You brush three times a day, floss after every meal, and see your dentist twice yearly, but if you aren't using an electric toothbrush, you might be cheating yourself. A recent review of several studies shows that some electric toothbrushes might help reduce plaque by 11 percent and gingivitis by 17 percent over manual toothbrushes.
The review included 42 studies and 3,855 participants, which compared manual, electric and battery-powered toothbrushes with various types of bristle arrangements and motions. The review of the literature concluded that regular brushing with powered toothbrushes containing circular bristle heads that rotate in alternating directions were better at removing plaque and reducing the risk of gum disease than brushing with manual toothbrushes alone.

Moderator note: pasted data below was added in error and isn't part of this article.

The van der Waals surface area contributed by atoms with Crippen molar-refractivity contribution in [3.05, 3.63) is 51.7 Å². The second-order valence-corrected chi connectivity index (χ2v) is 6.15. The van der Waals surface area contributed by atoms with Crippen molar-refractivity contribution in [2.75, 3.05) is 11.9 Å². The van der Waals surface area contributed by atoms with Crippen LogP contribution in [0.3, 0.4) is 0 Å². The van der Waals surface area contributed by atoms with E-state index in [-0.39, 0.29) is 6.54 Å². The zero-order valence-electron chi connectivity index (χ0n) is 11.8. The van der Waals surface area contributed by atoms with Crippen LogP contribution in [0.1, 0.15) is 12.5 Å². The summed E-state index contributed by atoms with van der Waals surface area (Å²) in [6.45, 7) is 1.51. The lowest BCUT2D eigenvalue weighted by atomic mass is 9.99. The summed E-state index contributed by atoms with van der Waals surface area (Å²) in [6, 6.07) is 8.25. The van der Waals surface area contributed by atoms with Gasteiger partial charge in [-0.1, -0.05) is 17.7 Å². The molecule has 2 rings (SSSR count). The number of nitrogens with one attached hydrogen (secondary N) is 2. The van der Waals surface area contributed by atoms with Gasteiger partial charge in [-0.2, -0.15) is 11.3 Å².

Although electric toothbrushes may help reduce incidences of plaque and gingivitis, the researchers emphasize the importance of regular brushing "whether the brush is manual or powered" and further indicate that "the results of this review do not indicate that toothbrushing is only worthwhile with a powered toothbrush."
Robinson P et al. Manual versus powered toothbrushing for oral health. The Cochrane Database of Systematic Reviews 2005, Issue 2.
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